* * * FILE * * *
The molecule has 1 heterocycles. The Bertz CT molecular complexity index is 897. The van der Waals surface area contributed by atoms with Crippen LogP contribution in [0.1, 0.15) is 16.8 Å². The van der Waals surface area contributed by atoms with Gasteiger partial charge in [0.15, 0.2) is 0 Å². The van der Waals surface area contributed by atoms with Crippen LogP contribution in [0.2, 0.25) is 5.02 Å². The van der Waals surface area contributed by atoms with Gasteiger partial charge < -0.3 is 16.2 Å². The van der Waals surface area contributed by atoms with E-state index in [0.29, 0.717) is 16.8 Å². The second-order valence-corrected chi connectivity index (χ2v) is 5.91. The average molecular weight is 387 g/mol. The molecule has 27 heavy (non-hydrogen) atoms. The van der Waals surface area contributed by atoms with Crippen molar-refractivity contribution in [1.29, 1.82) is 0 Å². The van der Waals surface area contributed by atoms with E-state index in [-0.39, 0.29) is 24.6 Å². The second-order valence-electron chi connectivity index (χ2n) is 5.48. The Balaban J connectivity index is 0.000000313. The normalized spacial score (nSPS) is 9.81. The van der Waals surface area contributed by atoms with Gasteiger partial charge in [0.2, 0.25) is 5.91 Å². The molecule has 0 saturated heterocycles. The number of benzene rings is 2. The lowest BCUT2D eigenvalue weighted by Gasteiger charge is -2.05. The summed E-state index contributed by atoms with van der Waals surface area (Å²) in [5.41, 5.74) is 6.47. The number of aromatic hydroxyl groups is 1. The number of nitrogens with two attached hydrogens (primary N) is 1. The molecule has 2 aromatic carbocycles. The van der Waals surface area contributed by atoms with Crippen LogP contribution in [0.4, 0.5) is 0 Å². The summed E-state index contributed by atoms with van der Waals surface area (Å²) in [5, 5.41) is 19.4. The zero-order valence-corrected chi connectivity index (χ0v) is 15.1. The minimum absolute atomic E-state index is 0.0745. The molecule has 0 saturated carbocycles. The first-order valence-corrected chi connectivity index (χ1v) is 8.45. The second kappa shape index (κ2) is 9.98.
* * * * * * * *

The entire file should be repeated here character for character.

The molecule has 1 heterocycles. The Bertz CT molecular complexity index is 897. The van der Waals surface area contributed by atoms with Crippen LogP contribution in [0.1, 0.15) is 16.8 Å². The van der Waals surface area contributed by atoms with Gasteiger partial charge in [0.15, 0.2) is 0 Å². The van der Waals surface area contributed by atoms with Crippen LogP contribution in [0.2, 0.25) is 5.02 Å². The van der Waals surface area contributed by atoms with Gasteiger partial charge < -0.3 is 16.2 Å². The van der Waals surface area contributed by atoms with E-state index in [0.29, 0.717) is 16.8 Å². The second-order valence-corrected chi connectivity index (χ2v) is 5.91. The average molecular weight is 387 g/mol. The molecule has 27 heavy (non-hydrogen) atoms. The van der Waals surface area contributed by atoms with Crippen molar-refractivity contribution in [1.29, 1.82) is 0 Å². The van der Waals surface area contributed by atoms with E-state index in [-0.39, 0.29) is 24.6 Å². The second-order valence-electron chi connectivity index (χ2n) is 5.48. The Balaban J connectivity index is 0.000000313. The normalized spacial score (nSPS) is 9.81. The van der Waals surface area contributed by atoms with Gasteiger partial charge in [0.2, 0.25) is 5.91 Å². The molecule has 0 saturated heterocycles. The number of benzene rings is 2. The lowest BCUT2D eigenvalue weighted by Gasteiger charge is -2.05. The summed E-state index contributed by atoms with van der Waals surface area (Å²) in [5.41, 5.74) is 6.47. The number of aromatic hydroxyl groups is 1. The number of nitrogens with two attached hydrogens (primary N) is 1. The molecule has 2 aromatic carbocycles. The van der Waals surface area contributed by atoms with Crippen LogP contribution in [0.4, 0.5) is 0 Å². The summed E-state index contributed by atoms with van der Waals surface area (Å²) in [5, 5.41) is 19.4. The zero-order valence-corrected chi connectivity index (χ0v) is 15.1. The minimum absolute atomic E-state index is 0.0745. The molecule has 0 saturated carbocycles. The first-order valence-corrected chi connectivity index (χ1v) is 8.45. The second kappa shape index (κ2) is 9.98.